Traditionally, for the last 50 years, magazines have been driving car culture. From the beginning of
Hot Rod magazine in 1948 till now, with Road & Track with over 700,000 subscribers in 2009, a large
number of car enthusiasts still get their information from magazines. Although an argument can be made
that most young car enthusiasts get their news from the internet such as blogs and fansites, such as Autoblog.com, a large majority of people ages 30 and above still get their information from magazines.
The same people who read these magazines are generally hesitant to adopt hybrid or electric car
technology because most of the writers in the magazine are skeptical themselves. Therefore reaching
these people from this medium is of paramount importance. ELECTRON needs to be among the well-established car magazines, such as Road & Track and Car & Driver at the bookstore. It is a statement
that electric-powered cars are here to stay, a strong message that "we've arrived". If ELECTRON is among
other traditional car magazines, it can attract new converts with its presence. Car culture in magazines
are most glamorously represented by sports cars, because they are touted as the most powerful and
prestigious automobile. Lawrence Weschler, a professor at NYU, states that printed media is more
permanent and physically tangible than web media. Using the car magazine format as an entry point,
ELECTRON's features are inspired by research methods to create a green car enthusiast culture.
The advent of new technology, such as the Apple iPad, will change how magazine media is consumed.
The magazine as a medium has always evolved and continues to evolve. From the early fold out centerfold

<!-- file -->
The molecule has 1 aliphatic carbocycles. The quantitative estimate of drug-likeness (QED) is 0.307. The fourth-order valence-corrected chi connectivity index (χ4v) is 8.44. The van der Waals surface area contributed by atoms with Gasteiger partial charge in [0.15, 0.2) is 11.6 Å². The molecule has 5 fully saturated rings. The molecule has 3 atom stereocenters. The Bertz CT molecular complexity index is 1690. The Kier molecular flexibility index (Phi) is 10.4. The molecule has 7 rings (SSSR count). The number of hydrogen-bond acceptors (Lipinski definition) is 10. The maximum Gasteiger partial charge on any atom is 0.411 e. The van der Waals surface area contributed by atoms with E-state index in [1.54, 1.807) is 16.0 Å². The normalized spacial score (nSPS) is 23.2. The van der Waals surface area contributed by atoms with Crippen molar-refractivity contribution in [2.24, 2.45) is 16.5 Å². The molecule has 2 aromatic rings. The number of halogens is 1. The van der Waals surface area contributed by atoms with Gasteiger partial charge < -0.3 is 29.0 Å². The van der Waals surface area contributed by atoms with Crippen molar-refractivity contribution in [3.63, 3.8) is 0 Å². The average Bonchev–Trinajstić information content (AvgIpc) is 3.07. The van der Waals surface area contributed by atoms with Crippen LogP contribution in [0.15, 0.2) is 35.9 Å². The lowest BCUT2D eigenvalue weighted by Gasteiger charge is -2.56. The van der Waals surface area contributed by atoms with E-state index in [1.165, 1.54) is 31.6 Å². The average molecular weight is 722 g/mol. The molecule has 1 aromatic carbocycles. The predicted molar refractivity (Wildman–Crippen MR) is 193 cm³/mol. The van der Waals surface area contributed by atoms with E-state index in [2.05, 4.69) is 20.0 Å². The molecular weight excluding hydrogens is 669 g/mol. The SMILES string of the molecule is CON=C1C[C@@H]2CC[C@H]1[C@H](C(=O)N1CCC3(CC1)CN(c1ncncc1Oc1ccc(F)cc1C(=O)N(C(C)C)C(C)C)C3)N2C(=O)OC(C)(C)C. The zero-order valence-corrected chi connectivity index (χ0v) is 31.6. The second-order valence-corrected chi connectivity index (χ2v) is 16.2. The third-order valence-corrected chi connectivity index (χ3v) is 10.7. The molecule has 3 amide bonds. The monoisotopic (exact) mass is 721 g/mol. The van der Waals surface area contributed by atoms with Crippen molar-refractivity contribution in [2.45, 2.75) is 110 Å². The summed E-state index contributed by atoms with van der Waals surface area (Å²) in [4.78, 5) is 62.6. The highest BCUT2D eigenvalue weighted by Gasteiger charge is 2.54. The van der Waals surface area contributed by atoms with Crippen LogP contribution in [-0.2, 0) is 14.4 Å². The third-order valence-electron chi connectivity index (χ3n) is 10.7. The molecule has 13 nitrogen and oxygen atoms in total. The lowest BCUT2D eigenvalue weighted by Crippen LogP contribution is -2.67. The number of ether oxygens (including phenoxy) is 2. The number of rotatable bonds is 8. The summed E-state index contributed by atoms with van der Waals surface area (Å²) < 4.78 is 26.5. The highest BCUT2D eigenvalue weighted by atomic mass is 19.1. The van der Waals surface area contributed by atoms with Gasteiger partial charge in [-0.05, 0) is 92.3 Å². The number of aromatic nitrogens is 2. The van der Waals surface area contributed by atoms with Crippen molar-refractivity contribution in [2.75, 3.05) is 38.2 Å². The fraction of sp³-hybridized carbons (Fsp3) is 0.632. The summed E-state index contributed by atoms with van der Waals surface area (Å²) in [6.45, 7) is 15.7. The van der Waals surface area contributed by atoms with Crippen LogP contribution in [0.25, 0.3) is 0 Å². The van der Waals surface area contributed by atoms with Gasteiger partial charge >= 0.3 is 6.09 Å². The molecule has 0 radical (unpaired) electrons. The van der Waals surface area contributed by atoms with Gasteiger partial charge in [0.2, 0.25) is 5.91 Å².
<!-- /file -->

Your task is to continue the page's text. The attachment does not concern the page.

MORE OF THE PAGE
poster, to gift calendars and DVD video giveaways, the magazine continues to evolve. ELECTRON is not
about the future of the magazine, but the takeaway is the content to create a future culture for sustainable
mobility. The following articles are appropriate for a magazine format, as opposed to TV and video. Its
emphasis is not just on the machine itself, but what green cars represent in our culture. Green Car Journal
is an existing magazine for green cars, but the dry format and preaching about the environment will not
win any converts from enthusiasts.
Green is a given, when it comes to the design language. There's no need to be preachy or granola-hippie-
hipster about green, for that will turn a large majority of traditional car lovers away. ELECTRON sees green
as powerful and sexy. There are no bunny rabbits, trees and foliage as part of the graphic language in the
design. While large manufacturers, small car companies, and government are working on the technological
and political aspects of sustainable mobility, ELECTRON focuses on making mainstream American culture
more receptive toward this positive change. As car technology evolves to be more and more carbon
emission free, ELECTRON is the replacement and natural evolution of other car magazines.
¬©2010 Yee Chan & Art Center College of Design